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Role of IQGAP1, a Target of the Small GTPases Cdc42 and Rac1, in Regulation of E-Cadherin- Mediated Cell-Cell Adhesion

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Science  07 Aug 1998:
Vol. 281, Issue 5378, pp. 832-835
DOI: 10.1126/science.281.5378.832

Abstract

The small guanosine triphosphatases (GTPases) Cdc42 and Rac1 regulate E-cadherin–mediated cell-cell adhesion. IQGAP1, a target of Cdc42 and Rac1, was localized with E-cadherin and β-catenin at sites of cell-cell contact in mouse L fibroblasts expressing E-cadherin (EL cells), and interacted with E-cadherin and β-catenin both in vivo and in vitro. IQGAP1 induced the dissociation of α-catenin from a cadherin-catenin complex in vitro and in vivo. Overexpression of IQGAP1 in EL cells, but not in L cells expressing an E-cadherin–α-catenin chimeric protein, resulted in a decrease in E-cadherin–mediated cell-cell adhesive activity. Thus, IQGAP1, acting downstream of Cdc42 and Rac1, appears to regulate cell-cell adhesion through the cadherin-catenin pathway.

Dynamic rearrangement of cell-cell adhesion is a critical step for various cellular processes, including establishment of epithelial cell polarity and developmental patterning (1). Cell-cell adhesion mediated by a cadherin-catenin complex participates in the initial stages of association of polarized cells (2, 3). Cadherins are Ca2+-dependent adhesion molecules, and catenins such as α- and β-catenins are cadherin-associated cytoplasmic proteins that are required for cadherin-mediated cell-cell adhesion. The small GTPases Cdc42 and Rac1 regulate cellular properties such as cell shape, cell growth, and cell polarity (4). Rac1 (5) and Cdc42 (6), together with their exchange factor Tiam-1 (7), also regulate cadherin-mediated cell-cell adhesion. We now present evidence that IQGAP1 mediates these effects.

IQGAP1, a target of Cdc42 and Rac1 (8, 9), is localized at sites of cell-cell contact in Madin-Darby canine kidney (MDCK) epithelial cells, where α-catenin is also localized (9). We therefore examined whether IQGAP1 contributes to cadherin-mediated cell-cell adhesion. IQGAP1 accumulated at sites of cell-cell contact in mouse L cells stably expressing E-cadherin (EL cells) (3,10) (Fig. 1A), but it did not accumulate at such sites in L cells or in L cells stably expressing an E-cadherin mutant in which the cytoplasmic domain was deleted and replaced by the COOH-terminal domain of α-catenin (nEαCL cells). We confirmed that β-catenin did not accumulate at sites of cell-cell contact in nEαCL cells (3). These observations indicated that IQGAP1 accumulates at sites of cell-cell contact in a manner dependent on E-cadherin, β-catenin, or the NH2-terminal domain of α-catenin.

Figure 1

Localization of IQGAP with E-cadherin at sites of cell-cell contact (A) and coimmunoprecipitation of β-catenin and E-cadherin with IQGAP1 (B). (A) Confluent L cells were fixed and doubly stained with antibodies to IQGAP1 (anti-IQGAP1) and anti–β-catenin, and confluent EL cells and nEαCL cells were fixed and doubly stained with anti-IQGAP1 and anti–E-cadherin (10). (B) Confluent EL cells were incubated in the absence or presence of DSP, and cell lysates were then subjected to immunoprecipitation (IP) with no antibody (−), with anti-IQGAP1, or with control immunoglobulin G (IgG) (12). The immunoprecipitates were separated by centrifugation and subjected to SDS-PAGE and immunoblot analysis with antibodies to the indicated proteins (12). Data are representative of three independent experiments.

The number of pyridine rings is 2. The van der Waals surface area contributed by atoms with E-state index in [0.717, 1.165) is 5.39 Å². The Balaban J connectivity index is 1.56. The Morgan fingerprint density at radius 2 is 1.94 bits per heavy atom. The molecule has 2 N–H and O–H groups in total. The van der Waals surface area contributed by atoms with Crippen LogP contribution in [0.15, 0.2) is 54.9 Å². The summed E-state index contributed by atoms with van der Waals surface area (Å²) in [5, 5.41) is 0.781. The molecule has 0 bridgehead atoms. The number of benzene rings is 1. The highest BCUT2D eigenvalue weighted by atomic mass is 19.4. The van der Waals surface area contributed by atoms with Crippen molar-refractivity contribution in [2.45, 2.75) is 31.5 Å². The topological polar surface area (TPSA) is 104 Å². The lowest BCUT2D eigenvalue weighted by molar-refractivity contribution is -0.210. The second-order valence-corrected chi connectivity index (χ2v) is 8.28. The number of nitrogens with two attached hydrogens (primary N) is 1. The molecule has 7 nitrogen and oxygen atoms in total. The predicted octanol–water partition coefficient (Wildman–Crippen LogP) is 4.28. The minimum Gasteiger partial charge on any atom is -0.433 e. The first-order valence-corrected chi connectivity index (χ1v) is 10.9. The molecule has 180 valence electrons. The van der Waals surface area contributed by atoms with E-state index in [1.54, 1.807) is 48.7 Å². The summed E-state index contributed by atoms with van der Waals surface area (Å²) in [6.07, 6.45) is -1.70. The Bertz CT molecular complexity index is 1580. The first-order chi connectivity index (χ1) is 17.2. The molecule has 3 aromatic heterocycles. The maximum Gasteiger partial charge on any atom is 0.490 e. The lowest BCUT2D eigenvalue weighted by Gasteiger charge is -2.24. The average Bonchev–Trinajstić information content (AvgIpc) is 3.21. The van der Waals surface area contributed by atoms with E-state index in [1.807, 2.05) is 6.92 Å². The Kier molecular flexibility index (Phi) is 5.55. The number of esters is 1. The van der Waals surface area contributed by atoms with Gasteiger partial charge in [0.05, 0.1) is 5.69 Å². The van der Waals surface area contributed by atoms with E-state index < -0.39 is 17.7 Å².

Immunoprecipitation of IQGAP1 from EL cells resulted in the coprecipitation of β-catenin and E-cadherin (Fig. 1B) (11,12). The stoichiometries of β-catenin and E-cadherin associated with immunoprecipitated IQGAP1 were ∼0.2 and 0.03, respectively. Exposure of EL cells to a cross-linker, dithiobis(succinimidyl propionate) (DSP), before lysis resulted in an increase in the amounts of β-catenin and E-cadherin coprecipitated with IQGAP1, such that their stoichiometries relative to IQGAP1 became 1.0 and 0.4, respectively. These results suggested that IQGAP1 interacts simultaneously with β-catenin and E-cadherin. α-Catenin was not co-immunoprecipitated with IQGAP1 from EL cells that had been incubated in the absence or presence of DSP. Neither the E-cadherin mutant nor β-catenin was immunoprecipitated with IQGAP from nEαCL cells (13), possibly because of the small amounts of β-catenin present in these cells (3).

Maltose-binding protein (MBP)–E-cadherin (the cytoplasmic domain; amino acids 734 to 884), MBP–β-catenin, and MBP–α-catenin fusion proteins were individually incubated with beads coated with either glutathione S-transferase (GST) or a GST- IQGAP1 fusion protein (14). MBP–β-catenin and MBP–E-cadherin specifically interacted with GST-IQGAP1, whereas MBP–α-catenin did not (Fig. 2A). Binding of MBP–β-catenin and MBP–E-cadherin to GST-IQGAP1 was dose dependent and saturable; half-maximal binding was apparent at 20 and 400 nM, respectively. The stoichiometries of the β-catenin and E-cadherin bound to IQGAP1 were each ∼1.0. IQGAP1 interacted with β-catenin, but not with α-catenin, under conditions in which E-cadherin interacted with both catenins (Fig. 2B) (15). IQGAP1 also inhibited the binding of α-catenin to immobilized β-catenin (13).

Figure 2

Direct interaction of IQGAP1 with β-catenin and E-cadherin. (A) Saturable and stoichiometric interaction of MBP–β-catenin and MBP–E-cadherin with GST-IQGAP1. MBP–β-catenin (•), MBP–E-cadherin (○), or MBP–α-catenin (▪) was incubated at the indicated concentrations with beads coated with GST-IQGAP1 (40 pmol), and their interactions with GST-IQGAP1 were examined (14). (B) Preferential binding of GST-IQGAP1 to MBP–β-catenin in the presence of MBP–α-catenin. MBP–β-catenin and MBP–α-catenin were mixed and incubated for 1 hour at 4°C. The mixture was then incubated with beads coated with GST, GST-IQGAP1, or GST–E-cadherin (cytoplasmic domain). Proteins eluted from the beads by glutathione were subjected to SDS-PAGE and immunoblot analysis with anti–β-catenin or anti–α-catenin (15). Data are representative of three independent experiments.